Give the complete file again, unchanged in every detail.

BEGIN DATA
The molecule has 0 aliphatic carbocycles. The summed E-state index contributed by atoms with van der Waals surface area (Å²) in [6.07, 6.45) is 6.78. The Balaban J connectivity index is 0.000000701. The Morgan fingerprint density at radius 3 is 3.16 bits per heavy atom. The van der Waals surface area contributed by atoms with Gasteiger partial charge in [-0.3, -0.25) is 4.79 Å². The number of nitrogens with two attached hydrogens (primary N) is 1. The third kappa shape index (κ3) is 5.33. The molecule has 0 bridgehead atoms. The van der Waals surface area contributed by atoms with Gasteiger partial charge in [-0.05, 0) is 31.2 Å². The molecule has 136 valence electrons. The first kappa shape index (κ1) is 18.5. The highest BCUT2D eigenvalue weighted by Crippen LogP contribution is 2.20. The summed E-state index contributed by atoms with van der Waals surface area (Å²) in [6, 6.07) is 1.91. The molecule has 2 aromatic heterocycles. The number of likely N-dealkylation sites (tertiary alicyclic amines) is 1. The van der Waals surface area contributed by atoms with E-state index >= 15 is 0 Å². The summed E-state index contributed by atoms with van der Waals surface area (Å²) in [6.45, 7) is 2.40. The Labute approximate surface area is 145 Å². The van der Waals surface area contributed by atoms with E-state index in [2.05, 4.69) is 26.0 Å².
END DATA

The molecule has 0 aliphatic carbocycles. The summed E-state index contributed by atoms with van der Waals surface area (Å²) in [6.07, 6.45) is 6.78. The Balaban J connectivity index is 0.000000701. The Morgan fingerprint density at radius 3 is 3.16 bits per heavy atom. The van der Waals surface area contributed by atoms with Gasteiger partial charge in [-0.3, -0.25) is 4.79 Å². The number of nitrogens with two attached hydrogens (primary N) is 1. The third kappa shape index (κ3) is 5.33. The molecule has 0 bridgehead atoms. The van der Waals surface area contributed by atoms with Gasteiger partial charge in [-0.05, 0) is 31.2 Å². The molecule has 136 valence electrons. The first kappa shape index (κ1) is 18.5. The highest BCUT2D eigenvalue weighted by Crippen LogP contribution is 2.20. The summed E-state index contributed by atoms with van der Waals surface area (Å²) in [6, 6.07) is 1.91. The molecule has 2 aromatic heterocycles. The number of likely N-dealkylation sites (tertiary alicyclic amines) is 1. The van der Waals surface area contributed by atoms with E-state index >= 15 is 0 Å². The summed E-state index contributed by atoms with van der Waals surface area (Å²) in [6.45, 7) is 2.40. The Labute approximate surface area is 145 Å². The van der Waals surface area contributed by atoms with E-state index in [2.05, 4.69) is 26.0 Å².